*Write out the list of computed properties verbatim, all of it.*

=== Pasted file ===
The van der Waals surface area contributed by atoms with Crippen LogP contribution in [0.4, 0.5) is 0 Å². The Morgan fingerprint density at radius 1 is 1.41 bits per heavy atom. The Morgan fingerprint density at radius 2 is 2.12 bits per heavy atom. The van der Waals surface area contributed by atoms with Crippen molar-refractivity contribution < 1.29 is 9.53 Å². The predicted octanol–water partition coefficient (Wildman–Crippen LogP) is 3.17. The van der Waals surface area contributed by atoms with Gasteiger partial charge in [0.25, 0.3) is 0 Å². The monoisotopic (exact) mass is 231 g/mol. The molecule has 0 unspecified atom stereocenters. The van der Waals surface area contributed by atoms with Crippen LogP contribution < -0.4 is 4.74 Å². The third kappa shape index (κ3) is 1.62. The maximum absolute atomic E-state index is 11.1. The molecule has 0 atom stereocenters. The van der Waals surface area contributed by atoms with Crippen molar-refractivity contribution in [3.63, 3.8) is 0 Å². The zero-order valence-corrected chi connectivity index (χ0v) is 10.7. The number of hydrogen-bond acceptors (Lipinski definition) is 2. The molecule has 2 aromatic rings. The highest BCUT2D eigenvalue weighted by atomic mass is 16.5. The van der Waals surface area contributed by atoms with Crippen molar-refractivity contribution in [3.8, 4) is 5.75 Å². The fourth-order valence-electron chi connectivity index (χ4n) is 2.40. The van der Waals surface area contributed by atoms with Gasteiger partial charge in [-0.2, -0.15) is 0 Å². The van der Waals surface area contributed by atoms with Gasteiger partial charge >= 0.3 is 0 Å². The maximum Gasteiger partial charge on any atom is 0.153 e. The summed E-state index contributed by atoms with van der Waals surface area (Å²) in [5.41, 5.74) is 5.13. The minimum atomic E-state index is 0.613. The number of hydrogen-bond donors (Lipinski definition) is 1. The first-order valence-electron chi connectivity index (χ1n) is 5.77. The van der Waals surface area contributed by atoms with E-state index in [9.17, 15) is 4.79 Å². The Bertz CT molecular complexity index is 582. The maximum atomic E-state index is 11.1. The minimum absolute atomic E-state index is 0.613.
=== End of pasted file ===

The van der Waals surface area contributed by atoms with Crippen LogP contribution in [0.4, 0.5) is 0 Å². The Morgan fingerprint density at radius 1 is 1.41 bits per heavy atom. The Morgan fingerprint density at radius 2 is 2.12 bits per heavy atom. The van der Waals surface area contributed by atoms with Crippen molar-refractivity contribution < 1.29 is 9.53 Å². The predicted octanol–water partition coefficient (Wildman–Crippen LogP) is 3.17. The van der Waals surface area contributed by atoms with Gasteiger partial charge in [0.25, 0.3) is 0 Å². The monoisotopic (exact) mass is 231 g/mol. The molecule has 0 unspecified atom stereocenters. The van der Waals surface area contributed by atoms with Crippen LogP contribution < -0.4 is 4.74 Å². The third kappa shape index (κ3) is 1.62. The maximum absolute atomic E-state index is 11.1. The molecule has 0 atom stereocenters. The van der Waals surface area contributed by atoms with Crippen molar-refractivity contribution in [3.63, 3.8) is 0 Å². The zero-order valence-corrected chi connectivity index (χ0v) is 10.7. The number of hydrogen-bond acceptors (Lipinski definition) is 2. The molecule has 2 aromatic rings. The highest BCUT2D eigenvalue weighted by atomic mass is 16.5. The van der Waals surface area contributed by atoms with Crippen molar-refractivity contribution in [3.8, 4) is 5.75 Å². The fourth-order valence-electron chi connectivity index (χ4n) is 2.40. The van der Waals surface area contributed by atoms with Gasteiger partial charge in [-0.2, -0.15) is 0 Å². The van der Waals surface area contributed by atoms with Gasteiger partial charge >= 0.3 is 0 Å². The maximum Gasteiger partial charge on any atom is 0.153 e. The summed E-state index contributed by atoms with van der Waals surface area (Å²) in [5.41, 5.74) is 5.13. The minimum atomic E-state index is 0.613. The number of hydrogen-bond donors (Lipinski definition) is 1. The first-order valence-electron chi connectivity index (χ1n) is 5.77. The van der Waals surface area contributed by atoms with E-state index in [9.17, 15) is 4.79 Å². The Bertz CT molecular complexity index is 582. The maximum atomic E-state index is 11.1. The minimum absolute atomic E-state index is 0.613.